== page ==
Positional Judgement 2 / Dynamics studies the statuses of connection, life and death, stability and regions, whose territory or moyo nature is characterised by the possibility of a successful invasion. Besides ordinary invasions, other discussed types include those being tests or exploiting aji. A special evaluation applies to invading groups changing their life status. The book explains the types of reductions of ordinary regions, big moyos, spheres of dominating influence, influence and local potential, and assigns the appropriate techniques.

Influence and thickness are another major topic. The 'influence stone difference', which compares the players' numbers of influence stones, is applied to josekis and the middle game. When this tool is insufficient, we can use the elegant definitions of the three types of strong groups, concepts for transforming thickness and principles for its best use. Finally, the book teaches the dynamic positional judgement of one-sided fights, exchanges as well as unpredictable, complex fights.


Almost all of the problems are new, although they have been derived by modifying actual game positions. 89 of the problems study the life and death of 10 of the professional example positions in depth. Although this results in groups of problems with similar shapes, every problem is demanding. The aforementioned compilation of problems achieves two additional purposes: 1) the reader learns the necessary volume of tactical reading in intermediate to advanced real game positions; 2) the book dissolves the mystery by revealing how deeply professional players should read before starting a successful deep invasion.

There are 1 to 44 answer diagrams per problem - just as much as necessary to clarify the answer for everybody. The problems are for players from 5 kyu (easiest problems) to 6 dan (the most difficult problems). The answer variations contain many spectacular tesujis. The book leaves no doubt: a reader wishing to become a strong player must also practise reading seriously.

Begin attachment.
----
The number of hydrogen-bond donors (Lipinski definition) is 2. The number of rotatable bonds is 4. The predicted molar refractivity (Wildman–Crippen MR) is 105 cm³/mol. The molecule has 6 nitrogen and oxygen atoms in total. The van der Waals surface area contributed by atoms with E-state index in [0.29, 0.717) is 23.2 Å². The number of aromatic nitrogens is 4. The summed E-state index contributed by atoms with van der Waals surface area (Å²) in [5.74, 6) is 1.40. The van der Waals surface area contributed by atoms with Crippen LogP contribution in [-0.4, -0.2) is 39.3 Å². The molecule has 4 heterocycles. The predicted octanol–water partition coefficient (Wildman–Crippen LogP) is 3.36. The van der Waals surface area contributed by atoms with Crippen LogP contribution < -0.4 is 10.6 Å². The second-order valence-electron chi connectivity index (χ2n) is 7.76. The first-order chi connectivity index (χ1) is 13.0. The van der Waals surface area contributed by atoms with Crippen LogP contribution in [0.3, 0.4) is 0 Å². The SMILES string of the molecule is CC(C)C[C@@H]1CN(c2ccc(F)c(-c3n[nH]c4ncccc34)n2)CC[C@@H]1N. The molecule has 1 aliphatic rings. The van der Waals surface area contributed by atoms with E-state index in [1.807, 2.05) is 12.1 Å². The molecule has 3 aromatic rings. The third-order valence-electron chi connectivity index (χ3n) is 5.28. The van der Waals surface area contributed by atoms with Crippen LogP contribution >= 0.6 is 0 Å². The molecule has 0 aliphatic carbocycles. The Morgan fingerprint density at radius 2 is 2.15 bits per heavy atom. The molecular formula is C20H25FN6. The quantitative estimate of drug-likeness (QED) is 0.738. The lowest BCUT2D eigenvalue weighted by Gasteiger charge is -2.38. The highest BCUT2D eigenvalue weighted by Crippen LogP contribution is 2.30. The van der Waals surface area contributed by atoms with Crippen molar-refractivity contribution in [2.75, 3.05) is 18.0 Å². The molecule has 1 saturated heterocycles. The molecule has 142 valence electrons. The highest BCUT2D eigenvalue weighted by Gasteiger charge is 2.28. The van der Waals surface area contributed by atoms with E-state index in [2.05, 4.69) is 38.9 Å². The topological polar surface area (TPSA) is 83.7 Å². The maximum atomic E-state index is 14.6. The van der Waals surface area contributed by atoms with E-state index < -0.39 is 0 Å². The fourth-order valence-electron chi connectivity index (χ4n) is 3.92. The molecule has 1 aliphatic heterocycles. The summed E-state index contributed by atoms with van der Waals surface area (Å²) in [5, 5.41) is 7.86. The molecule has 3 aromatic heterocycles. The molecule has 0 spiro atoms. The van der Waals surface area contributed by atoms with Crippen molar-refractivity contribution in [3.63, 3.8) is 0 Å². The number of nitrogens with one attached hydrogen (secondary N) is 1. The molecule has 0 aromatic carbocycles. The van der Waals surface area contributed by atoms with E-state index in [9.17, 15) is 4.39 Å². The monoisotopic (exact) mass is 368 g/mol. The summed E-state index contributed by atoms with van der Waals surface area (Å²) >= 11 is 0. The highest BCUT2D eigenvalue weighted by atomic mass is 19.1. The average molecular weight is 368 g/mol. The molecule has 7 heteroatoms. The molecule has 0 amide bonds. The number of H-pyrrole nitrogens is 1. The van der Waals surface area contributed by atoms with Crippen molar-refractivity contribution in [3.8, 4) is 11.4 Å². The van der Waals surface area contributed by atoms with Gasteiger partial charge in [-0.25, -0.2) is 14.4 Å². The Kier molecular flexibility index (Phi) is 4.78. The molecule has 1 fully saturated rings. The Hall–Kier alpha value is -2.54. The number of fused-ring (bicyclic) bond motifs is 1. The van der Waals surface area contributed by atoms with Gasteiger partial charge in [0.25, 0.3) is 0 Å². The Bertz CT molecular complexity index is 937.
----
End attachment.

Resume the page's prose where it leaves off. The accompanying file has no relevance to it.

What the Book Is Not

The book hardly teaches counting territory because this is explained in Volume 1. The book is not for players weaker than 5 kyu because the easiest failure variations are often omitted. Circa 1/4 of those diagrams showing game continuations have more moves than pleasant so that, whenever details matter, additional other diagrams ease understanding of the theory.

Usually the book ignores the earlier order of moves and concentrates on predicting the future game development. The task is to judge the current position and follow-up positions - not the earlier positions. Traditional go theory suggests an alternative approach to positional judgement by also studying the earlier positions and considering the current position as fair if there are no flaws in the efficiency of a player's groups. Except for the related topics of development directions, neutral stones and options, the book does not fully represent the aspect of traditional theory concerned with earlier moves. There is, however, a chance that a Volume 3 might do so.


Positional Judgement 2 / Dynamics fills a gap in the (English) literature. This ground-breaking treatise teaches much that cannot be found elsewhere, including a few new inventions. Since the author has learnt much while exploring and writing the contents, in his opinion, this is the first English theory book also specifically written for dan players. Nevertheless, eager kyu players benefit much because the greater part of the theory allows its easy understanding.